SA needs new thinking to ignite economy
Tag: ignite economy, SA thinking ignite economy
Summary: Two stories made headlines last week that underline the starkly different directions the main stakeholders of the SA economy are pulling. It also suggests a new mindset if our economic woes are to …
Two stories made headlines last week that underline the starkly different directions the main stakeholders of the SA economy are pulling. It also suggests a new mindset if our economic woes are to be resolved.
The first story was the demand by municipal workers unions of an annual wage increase of 13%, (which has been lowered from the initial demand of 15%).
The second is the findings of the 2012 Manufacturing Survey that fingers bureaucratic inefficiency, financial mismanagement and adverse procurement practices at SA’s municipalities as major impediments to small business sustainability and therefore job creation.
Apart from the obvious irony, the stories epitomize how different the thinking in the country is. It highlights the different perspectives of government, labour and the private sector towards efficiency and the rewarding of productivity.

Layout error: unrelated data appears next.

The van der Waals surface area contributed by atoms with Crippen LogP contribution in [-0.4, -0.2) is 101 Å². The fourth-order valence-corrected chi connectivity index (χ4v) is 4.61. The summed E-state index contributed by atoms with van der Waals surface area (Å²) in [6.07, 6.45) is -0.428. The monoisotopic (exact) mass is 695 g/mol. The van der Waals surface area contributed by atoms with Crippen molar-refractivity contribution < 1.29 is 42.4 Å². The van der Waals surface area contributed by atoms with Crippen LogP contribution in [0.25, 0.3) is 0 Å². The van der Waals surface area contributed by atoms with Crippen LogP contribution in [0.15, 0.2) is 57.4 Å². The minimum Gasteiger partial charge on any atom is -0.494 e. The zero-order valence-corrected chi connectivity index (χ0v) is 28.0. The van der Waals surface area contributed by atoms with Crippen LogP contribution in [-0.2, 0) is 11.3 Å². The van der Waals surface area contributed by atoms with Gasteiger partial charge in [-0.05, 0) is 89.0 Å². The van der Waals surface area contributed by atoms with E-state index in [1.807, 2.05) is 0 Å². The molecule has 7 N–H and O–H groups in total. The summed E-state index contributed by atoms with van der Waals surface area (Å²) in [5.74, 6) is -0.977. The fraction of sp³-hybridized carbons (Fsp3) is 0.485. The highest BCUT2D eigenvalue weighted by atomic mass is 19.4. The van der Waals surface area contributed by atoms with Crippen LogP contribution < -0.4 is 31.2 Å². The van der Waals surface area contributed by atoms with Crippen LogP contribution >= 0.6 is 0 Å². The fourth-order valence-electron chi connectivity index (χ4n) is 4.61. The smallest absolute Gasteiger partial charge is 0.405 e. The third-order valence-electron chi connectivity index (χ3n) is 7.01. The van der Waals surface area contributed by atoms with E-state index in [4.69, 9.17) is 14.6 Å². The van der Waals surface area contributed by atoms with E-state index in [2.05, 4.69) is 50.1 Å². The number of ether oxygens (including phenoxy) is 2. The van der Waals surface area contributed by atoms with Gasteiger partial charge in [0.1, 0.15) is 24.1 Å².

South Africa’s most significant problem is unemployment and although it is on the top of virtually every priority lists, wage demands such as the current one for municipal workers does not seems to echo this in the practice.
I am not against remuneration adjustment north of the inflation rate, but then it must reward efficiency and productivity.
Currently, there is virtually no correlation between wage demands and productivity and in many cases it is not even on the negotiation agenda.
The result is that any CPI plus wage increase decreases productivity even more. It also reduces South Africa’s ability to compete with international competitors. This in turn, results in job losses.